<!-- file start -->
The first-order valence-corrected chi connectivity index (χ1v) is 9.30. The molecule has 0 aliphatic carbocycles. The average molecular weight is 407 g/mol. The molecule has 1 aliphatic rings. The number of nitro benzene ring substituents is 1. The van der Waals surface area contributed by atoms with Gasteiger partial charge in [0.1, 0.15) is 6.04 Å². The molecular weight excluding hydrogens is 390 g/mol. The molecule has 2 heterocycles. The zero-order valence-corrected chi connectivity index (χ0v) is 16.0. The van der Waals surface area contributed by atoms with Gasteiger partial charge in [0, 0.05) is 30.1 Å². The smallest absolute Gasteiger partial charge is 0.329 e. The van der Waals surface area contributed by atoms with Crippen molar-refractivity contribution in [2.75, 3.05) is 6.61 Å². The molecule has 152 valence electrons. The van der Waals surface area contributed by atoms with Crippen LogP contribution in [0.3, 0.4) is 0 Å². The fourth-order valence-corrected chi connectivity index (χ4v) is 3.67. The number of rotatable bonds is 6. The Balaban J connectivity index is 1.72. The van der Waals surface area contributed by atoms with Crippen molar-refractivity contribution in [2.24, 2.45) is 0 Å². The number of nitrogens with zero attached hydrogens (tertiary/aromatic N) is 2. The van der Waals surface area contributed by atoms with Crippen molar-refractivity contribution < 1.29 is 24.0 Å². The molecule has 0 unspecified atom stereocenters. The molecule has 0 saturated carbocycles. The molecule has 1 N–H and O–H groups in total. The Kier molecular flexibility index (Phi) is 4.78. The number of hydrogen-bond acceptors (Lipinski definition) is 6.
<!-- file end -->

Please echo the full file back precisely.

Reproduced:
The first-order valence-corrected chi connectivity index (χ1v) is 9.30. The molecule has 0 aliphatic carbocycles. The average molecular weight is 407 g/mol. The molecule has 1 aliphatic rings. The number of nitro benzene ring substituents is 1. The van der Waals surface area contributed by atoms with Gasteiger partial charge in [0.1, 0.15) is 6.04 Å². The molecular weight excluding hydrogens is 390 g/mol. The molecule has 2 heterocycles. The zero-order valence-corrected chi connectivity index (χ0v) is 16.0. The van der Waals surface area contributed by atoms with Gasteiger partial charge in [0, 0.05) is 30.1 Å². The smallest absolute Gasteiger partial charge is 0.329 e. The van der Waals surface area contributed by atoms with Crippen molar-refractivity contribution in [2.75, 3.05) is 6.61 Å². The molecule has 152 valence electrons. The van der Waals surface area contributed by atoms with Crippen LogP contribution in [0.3, 0.4) is 0 Å². The fourth-order valence-corrected chi connectivity index (χ4v) is 3.67. The number of rotatable bonds is 6. The Balaban J connectivity index is 1.72. The van der Waals surface area contributed by atoms with Crippen molar-refractivity contribution in [2.24, 2.45) is 0 Å². The number of nitrogens with zero attached hydrogens (tertiary/aromatic N) is 2. The van der Waals surface area contributed by atoms with Crippen molar-refractivity contribution < 1.29 is 24.0 Å². The molecule has 0 unspecified atom stereocenters. The molecule has 0 saturated carbocycles. The molecule has 1 N–H and O–H groups in total. The Kier molecular flexibility index (Phi) is 4.78. The number of hydrogen-bond acceptors (Lipinski definition) is 6.